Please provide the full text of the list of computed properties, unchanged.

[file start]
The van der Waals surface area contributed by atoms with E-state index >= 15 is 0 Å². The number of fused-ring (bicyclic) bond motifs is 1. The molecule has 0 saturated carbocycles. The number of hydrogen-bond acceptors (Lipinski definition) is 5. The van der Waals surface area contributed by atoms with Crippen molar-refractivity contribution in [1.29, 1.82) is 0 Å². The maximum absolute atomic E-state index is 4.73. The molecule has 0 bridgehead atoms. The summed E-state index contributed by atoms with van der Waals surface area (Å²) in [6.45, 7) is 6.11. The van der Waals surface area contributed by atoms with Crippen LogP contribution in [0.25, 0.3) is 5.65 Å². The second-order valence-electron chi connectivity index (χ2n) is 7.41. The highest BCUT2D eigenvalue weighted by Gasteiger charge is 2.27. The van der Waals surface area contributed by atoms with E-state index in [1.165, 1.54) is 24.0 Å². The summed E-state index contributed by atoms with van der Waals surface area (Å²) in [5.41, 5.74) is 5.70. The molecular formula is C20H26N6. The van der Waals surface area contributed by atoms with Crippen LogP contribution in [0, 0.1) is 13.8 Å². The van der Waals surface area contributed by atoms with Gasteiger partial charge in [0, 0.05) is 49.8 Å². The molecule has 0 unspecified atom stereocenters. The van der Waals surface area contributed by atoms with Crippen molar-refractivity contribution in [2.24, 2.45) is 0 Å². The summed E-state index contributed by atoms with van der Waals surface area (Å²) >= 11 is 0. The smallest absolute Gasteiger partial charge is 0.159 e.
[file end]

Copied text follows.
The van der Waals surface area contributed by atoms with E-state index >= 15 is 0 Å². The number of fused-ring (bicyclic) bond motifs is 1. The molecule has 0 saturated carbocycles. The number of hydrogen-bond acceptors (Lipinski definition) is 5. The van der Waals surface area contributed by atoms with Crippen molar-refractivity contribution in [1.29, 1.82) is 0 Å². The maximum absolute atomic E-state index is 4.73. The molecule has 0 bridgehead atoms. The summed E-state index contributed by atoms with van der Waals surface area (Å²) in [6.45, 7) is 6.11. The van der Waals surface area contributed by atoms with Crippen LogP contribution in [0.25, 0.3) is 5.65 Å². The second-order valence-electron chi connectivity index (χ2n) is 7.41. The highest BCUT2D eigenvalue weighted by Gasteiger charge is 2.27. The van der Waals surface area contributed by atoms with E-state index in [1.165, 1.54) is 24.0 Å². The summed E-state index contributed by atoms with van der Waals surface area (Å²) in [5.41, 5.74) is 5.70. The molecular formula is C20H26N6. The van der Waals surface area contributed by atoms with Crippen LogP contribution in [0, 0.1) is 13.8 Å². The van der Waals surface area contributed by atoms with Gasteiger partial charge in [0, 0.05) is 49.8 Å². The molecule has 0 unspecified atom stereocenters. The van der Waals surface area contributed by atoms with Crippen molar-refractivity contribution in [2.24, 2.45) is 0 Å². The summed E-state index contributed by atoms with van der Waals surface area (Å²) >= 11 is 0. The smallest absolute Gasteiger partial charge is 0.159 e.